Credit Scores and Mortgage Qualifying

Credit score formulas have recently changed affecting the qualification of some borrowers when financing a home purchase or refinacing a mortgage. Here are the main changes:

1. Ratio of Balance to Limit

The ratio of account balance to the amount of credit available appears to have more influence on the credit score formula. The less available credit a mortgage borrower has on credit cards, the lower the score would be. Having more credit available could result in a better score. This change could have a broad impact on credit scores used by mortgage lenders to qualifying borrowers, if credit card issuers implement more cuts on their maximum limits. It doesn’t matter if an account has a balance or not, credit scores may drop if the available credit limit is lowered.

2. Number of Credit Accounts

It used to be that having too many open credit card accounts was viewed as a negative factor. It appears, however, that has changed, as long as the accounts have not been delinquent. More open and active accounts could now have a positive effect on credit scores under the new scoring system. More credit card lenders can close seldom used accounts, which is a potentially negative effect. Credit underwriters will also need to re-evaluate their lending policies.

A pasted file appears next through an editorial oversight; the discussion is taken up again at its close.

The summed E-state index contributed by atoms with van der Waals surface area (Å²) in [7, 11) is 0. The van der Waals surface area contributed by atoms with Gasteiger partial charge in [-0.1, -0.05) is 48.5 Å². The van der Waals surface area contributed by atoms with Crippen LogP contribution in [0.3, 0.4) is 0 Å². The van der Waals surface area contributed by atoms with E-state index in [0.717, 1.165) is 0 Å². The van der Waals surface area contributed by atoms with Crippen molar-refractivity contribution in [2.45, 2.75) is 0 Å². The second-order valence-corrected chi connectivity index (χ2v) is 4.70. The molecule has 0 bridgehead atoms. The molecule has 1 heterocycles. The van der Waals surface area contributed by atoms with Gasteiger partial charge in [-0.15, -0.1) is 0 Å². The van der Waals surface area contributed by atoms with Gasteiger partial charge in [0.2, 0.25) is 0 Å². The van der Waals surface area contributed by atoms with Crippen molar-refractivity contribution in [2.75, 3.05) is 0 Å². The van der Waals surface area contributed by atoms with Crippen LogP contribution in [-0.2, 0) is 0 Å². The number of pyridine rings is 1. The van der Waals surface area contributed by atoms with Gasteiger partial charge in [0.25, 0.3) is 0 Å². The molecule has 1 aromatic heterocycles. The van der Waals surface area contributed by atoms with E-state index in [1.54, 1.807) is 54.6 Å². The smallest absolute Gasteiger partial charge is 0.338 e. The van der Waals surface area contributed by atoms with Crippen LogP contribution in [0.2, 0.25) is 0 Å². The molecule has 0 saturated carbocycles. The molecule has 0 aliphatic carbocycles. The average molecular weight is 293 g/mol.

3. Isolated Issues Counted Less

The new credit score model will apparently be more forgiving to mortgage borrowers who only have one major negative problem on their credit report. The scoring model calculates the severity and frequency of negative credit items. Depending on the item reported, isolated problems will have less impact on credit scores, as opposed to continuous and recurring late payments and delinquencies. The potential upside of this change is that good borrowers will not be lumped into a category of repeat offenders.

4. Small Collection Accounts

Collection accounts with an original amount of less than $100 are disregarded. Another positive benefit for borrowers with minor debts owed from parking tickets, unpaid library fines, small medical bills, or other disagreements. Infractions like these should no longer affect credit scores.

5. Authorized Users on Account

The previous FICO credit score model allowed for authorized users on credit card accounts to build a positive credit profile without being the primary card holder. While some authorized user data is allowed, the new formula has reduced the ability to build credit based on this method.

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